Tuesday’s ceremony on the White House lawn formalizing the normalization of relations between Israel and the United Arab Emirates, along with an agreement for Israel and Bahrain to do the same, marks the end of the Arab-Israeli conflict. The agreements do not create a new Middle East, as some have maintained, but cement that what had arrived haltingly and in fits and starts is here to stay. The Arab-Israeli conflict was already over in practice, and the Abraham Accord put a significant stamp on a process that had been underway for years. This does not lessen that it is something to be celebrated, and it should be clear to everyone without blinders on why Israelis are rightly happy. The Abraham Accord also brings with it another significant consequence, one that is perhaps unintended, in that the end of the Arab-Israeli conflict will put the focus on the Israeli-Palestinian conflict in an unavoidable way.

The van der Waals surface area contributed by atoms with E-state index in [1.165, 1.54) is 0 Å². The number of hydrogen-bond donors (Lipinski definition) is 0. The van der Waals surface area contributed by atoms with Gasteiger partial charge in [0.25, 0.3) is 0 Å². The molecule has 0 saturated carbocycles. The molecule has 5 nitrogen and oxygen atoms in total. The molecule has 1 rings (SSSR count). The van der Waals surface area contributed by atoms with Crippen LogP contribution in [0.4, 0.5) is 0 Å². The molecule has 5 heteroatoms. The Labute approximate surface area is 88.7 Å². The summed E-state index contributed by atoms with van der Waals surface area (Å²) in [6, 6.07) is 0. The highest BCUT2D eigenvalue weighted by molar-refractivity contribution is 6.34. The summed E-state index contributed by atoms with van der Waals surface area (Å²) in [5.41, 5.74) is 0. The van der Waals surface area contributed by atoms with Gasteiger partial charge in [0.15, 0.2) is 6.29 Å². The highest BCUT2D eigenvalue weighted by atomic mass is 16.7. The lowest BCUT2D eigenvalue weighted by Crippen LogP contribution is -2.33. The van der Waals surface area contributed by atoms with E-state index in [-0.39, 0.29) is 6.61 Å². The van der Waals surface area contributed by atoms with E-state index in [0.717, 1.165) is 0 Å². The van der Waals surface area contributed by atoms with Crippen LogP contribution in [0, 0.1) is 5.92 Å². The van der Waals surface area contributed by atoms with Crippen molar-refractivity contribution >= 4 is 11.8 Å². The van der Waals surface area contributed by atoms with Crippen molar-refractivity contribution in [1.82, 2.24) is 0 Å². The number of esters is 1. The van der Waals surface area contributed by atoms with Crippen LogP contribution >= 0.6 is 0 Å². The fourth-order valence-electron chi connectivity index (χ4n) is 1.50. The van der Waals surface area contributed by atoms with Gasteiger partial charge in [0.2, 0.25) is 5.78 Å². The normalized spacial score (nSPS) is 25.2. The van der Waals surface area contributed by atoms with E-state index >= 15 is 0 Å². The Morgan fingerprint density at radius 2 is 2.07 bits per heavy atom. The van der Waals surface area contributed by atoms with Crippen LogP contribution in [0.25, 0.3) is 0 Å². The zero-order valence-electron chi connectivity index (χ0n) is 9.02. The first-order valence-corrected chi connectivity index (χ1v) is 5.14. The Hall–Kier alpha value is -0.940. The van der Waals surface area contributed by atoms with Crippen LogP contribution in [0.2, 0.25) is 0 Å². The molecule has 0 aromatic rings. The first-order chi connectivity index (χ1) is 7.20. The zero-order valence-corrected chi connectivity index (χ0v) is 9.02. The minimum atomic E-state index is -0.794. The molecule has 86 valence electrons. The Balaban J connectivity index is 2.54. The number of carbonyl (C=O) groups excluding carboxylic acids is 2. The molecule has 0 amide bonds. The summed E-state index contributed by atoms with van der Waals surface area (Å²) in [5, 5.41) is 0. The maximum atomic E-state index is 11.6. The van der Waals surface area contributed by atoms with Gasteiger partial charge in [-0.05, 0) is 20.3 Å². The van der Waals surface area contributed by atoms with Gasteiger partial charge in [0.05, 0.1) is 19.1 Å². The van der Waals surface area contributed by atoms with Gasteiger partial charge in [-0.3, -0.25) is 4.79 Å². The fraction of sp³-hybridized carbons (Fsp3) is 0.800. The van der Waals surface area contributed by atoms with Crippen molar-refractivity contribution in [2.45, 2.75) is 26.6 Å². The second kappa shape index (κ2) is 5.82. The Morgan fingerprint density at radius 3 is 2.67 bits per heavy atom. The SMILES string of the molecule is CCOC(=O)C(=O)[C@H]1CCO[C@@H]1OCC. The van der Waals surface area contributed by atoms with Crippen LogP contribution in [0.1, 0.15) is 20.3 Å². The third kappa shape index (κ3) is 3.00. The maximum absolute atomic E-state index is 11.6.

The Abraham Accord is a positive development for Israel, the UAE, and Bahrain, and nobody should pretend otherwise. Like nearly everything in foreign policy, it will bring some downsides along with it, but that doesn’t alter the cost-benefit analysis. It is a true Jared Kushner accomplishment, and credit should be given where credit is due. While Kushner and the Trump team’s vision for an “ultimate deal” when they took office was clearly intended to be one between Israelis and Palestinians, the decision to recognize Jerusalem as Israel’s capital without any reciprocal gesture toward the Palestinians and – crucially – the Palestinian reaction in the aftermath very obviously shifted their focus. Their vision ultimately became one of isolating and bypassing the Palestinians in order to craft agreements between Israel and Arab states and demonstrate to the Palestinians that they would not be able to exercise a veto over Israel’s place in the region writ large. Whether you agree with this approach or not – and previous administrations did not – the Trump administration succeeded in carrying it out.